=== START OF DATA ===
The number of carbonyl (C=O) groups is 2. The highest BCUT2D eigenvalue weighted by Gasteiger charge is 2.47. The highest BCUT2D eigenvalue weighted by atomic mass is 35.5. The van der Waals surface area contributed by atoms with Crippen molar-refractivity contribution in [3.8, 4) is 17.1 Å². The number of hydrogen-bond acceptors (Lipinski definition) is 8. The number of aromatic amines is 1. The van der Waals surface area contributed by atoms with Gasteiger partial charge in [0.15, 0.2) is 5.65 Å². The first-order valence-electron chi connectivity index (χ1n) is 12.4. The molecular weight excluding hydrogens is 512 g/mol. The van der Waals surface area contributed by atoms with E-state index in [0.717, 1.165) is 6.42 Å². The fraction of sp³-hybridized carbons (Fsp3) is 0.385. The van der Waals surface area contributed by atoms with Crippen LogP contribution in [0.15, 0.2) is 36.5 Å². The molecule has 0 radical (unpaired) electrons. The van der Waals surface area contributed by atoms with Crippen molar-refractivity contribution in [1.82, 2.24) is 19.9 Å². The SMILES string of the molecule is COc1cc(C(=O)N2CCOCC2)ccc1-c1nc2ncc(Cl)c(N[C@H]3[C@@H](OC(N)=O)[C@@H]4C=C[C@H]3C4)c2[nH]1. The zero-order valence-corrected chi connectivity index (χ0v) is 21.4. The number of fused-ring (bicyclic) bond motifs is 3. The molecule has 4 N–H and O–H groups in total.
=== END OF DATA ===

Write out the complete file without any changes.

The number of carbonyl (C=O) groups is 2. The highest BCUT2D eigenvalue weighted by Gasteiger charge is 2.47. The highest BCUT2D eigenvalue weighted by atomic mass is 35.5. The van der Waals surface area contributed by atoms with Crippen molar-refractivity contribution in [3.8, 4) is 17.1 Å². The number of hydrogen-bond acceptors (Lipinski definition) is 8. The number of aromatic amines is 1. The van der Waals surface area contributed by atoms with Gasteiger partial charge in [0.15, 0.2) is 5.65 Å². The first-order valence-electron chi connectivity index (χ1n) is 12.4. The molecular weight excluding hydrogens is 512 g/mol. The van der Waals surface area contributed by atoms with E-state index in [0.717, 1.165) is 6.42 Å². The fraction of sp³-hybridized carbons (Fsp3) is 0.385. The van der Waals surface area contributed by atoms with Crippen LogP contribution in [0.15, 0.2) is 36.5 Å². The molecule has 0 radical (unpaired) electrons. The van der Waals surface area contributed by atoms with Crippen molar-refractivity contribution in [1.82, 2.24) is 19.9 Å². The SMILES string of the molecule is COc1cc(C(=O)N2CCOCC2)ccc1-c1nc2ncc(Cl)c(N[C@H]3[C@@H](OC(N)=O)[C@@H]4C=C[C@H]3C4)c2[nH]1. The zero-order valence-corrected chi connectivity index (χ0v) is 21.4. The number of fused-ring (bicyclic) bond motifs is 3. The molecule has 4 N–H and O–H groups in total.